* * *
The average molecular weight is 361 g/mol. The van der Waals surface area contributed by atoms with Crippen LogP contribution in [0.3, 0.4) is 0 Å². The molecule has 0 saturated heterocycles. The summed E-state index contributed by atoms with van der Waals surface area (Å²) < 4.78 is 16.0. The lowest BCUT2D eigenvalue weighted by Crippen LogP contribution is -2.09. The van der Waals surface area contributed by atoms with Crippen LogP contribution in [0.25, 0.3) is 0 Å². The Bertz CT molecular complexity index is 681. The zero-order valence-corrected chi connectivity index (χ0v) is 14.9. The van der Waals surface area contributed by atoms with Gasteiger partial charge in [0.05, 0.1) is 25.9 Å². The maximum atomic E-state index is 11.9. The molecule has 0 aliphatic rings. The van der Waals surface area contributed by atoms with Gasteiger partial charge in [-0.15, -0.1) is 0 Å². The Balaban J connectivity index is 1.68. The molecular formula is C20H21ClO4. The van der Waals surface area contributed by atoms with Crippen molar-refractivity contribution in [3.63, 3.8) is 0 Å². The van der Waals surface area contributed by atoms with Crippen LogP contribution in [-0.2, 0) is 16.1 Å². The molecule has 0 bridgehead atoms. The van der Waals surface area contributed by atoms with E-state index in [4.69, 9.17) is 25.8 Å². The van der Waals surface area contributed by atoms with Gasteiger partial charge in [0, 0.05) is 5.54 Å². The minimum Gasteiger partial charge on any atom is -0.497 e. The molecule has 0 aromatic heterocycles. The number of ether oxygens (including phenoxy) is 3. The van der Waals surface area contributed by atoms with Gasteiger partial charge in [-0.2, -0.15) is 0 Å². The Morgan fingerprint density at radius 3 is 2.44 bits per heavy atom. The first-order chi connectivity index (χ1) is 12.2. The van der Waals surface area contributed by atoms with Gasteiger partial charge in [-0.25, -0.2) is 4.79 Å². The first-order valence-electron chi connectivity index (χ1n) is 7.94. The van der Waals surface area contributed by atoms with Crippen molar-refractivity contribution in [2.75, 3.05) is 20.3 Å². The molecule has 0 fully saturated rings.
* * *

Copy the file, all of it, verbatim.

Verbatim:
The average molecular weight is 361 g/mol. The van der Waals surface area contributed by atoms with Crippen LogP contribution in [0.3, 0.4) is 0 Å². The molecule has 0 saturated heterocycles. The summed E-state index contributed by atoms with van der Waals surface area (Å²) < 4.78 is 16.0. The lowest BCUT2D eigenvalue weighted by Crippen LogP contribution is -2.09. The van der Waals surface area contributed by atoms with Crippen LogP contribution in [0.25, 0.3) is 0 Å². The Bertz CT molecular complexity index is 681. The zero-order valence-corrected chi connectivity index (χ0v) is 14.9. The van der Waals surface area contributed by atoms with Gasteiger partial charge in [0.05, 0.1) is 25.9 Å². The maximum atomic E-state index is 11.9. The molecule has 0 aliphatic rings. The van der Waals surface area contributed by atoms with Gasteiger partial charge in [-0.15, -0.1) is 0 Å². The Balaban J connectivity index is 1.68. The molecular formula is C20H21ClO4. The van der Waals surface area contributed by atoms with Crippen molar-refractivity contribution in [3.63, 3.8) is 0 Å². The van der Waals surface area contributed by atoms with Crippen LogP contribution in [-0.2, 0) is 16.1 Å². The molecule has 0 bridgehead atoms. The van der Waals surface area contributed by atoms with E-state index in [4.69, 9.17) is 25.8 Å². The van der Waals surface area contributed by atoms with Gasteiger partial charge in [0, 0.05) is 5.54 Å². The minimum Gasteiger partial charge on any atom is -0.497 e. The molecule has 0 aromatic heterocycles. The number of ether oxygens (including phenoxy) is 3. The van der Waals surface area contributed by atoms with Gasteiger partial charge in [-0.2, -0.15) is 0 Å². The Morgan fingerprint density at radius 3 is 2.44 bits per heavy atom. The first-order chi connectivity index (χ1) is 12.2. The van der Waals surface area contributed by atoms with Gasteiger partial charge in [-0.25, -0.2) is 4.79 Å². The first-order valence-electron chi connectivity index (χ1n) is 7.94. The van der Waals surface area contributed by atoms with Crippen molar-refractivity contribution in [2.75, 3.05) is 20.3 Å². The molecule has 0 fully saturated rings.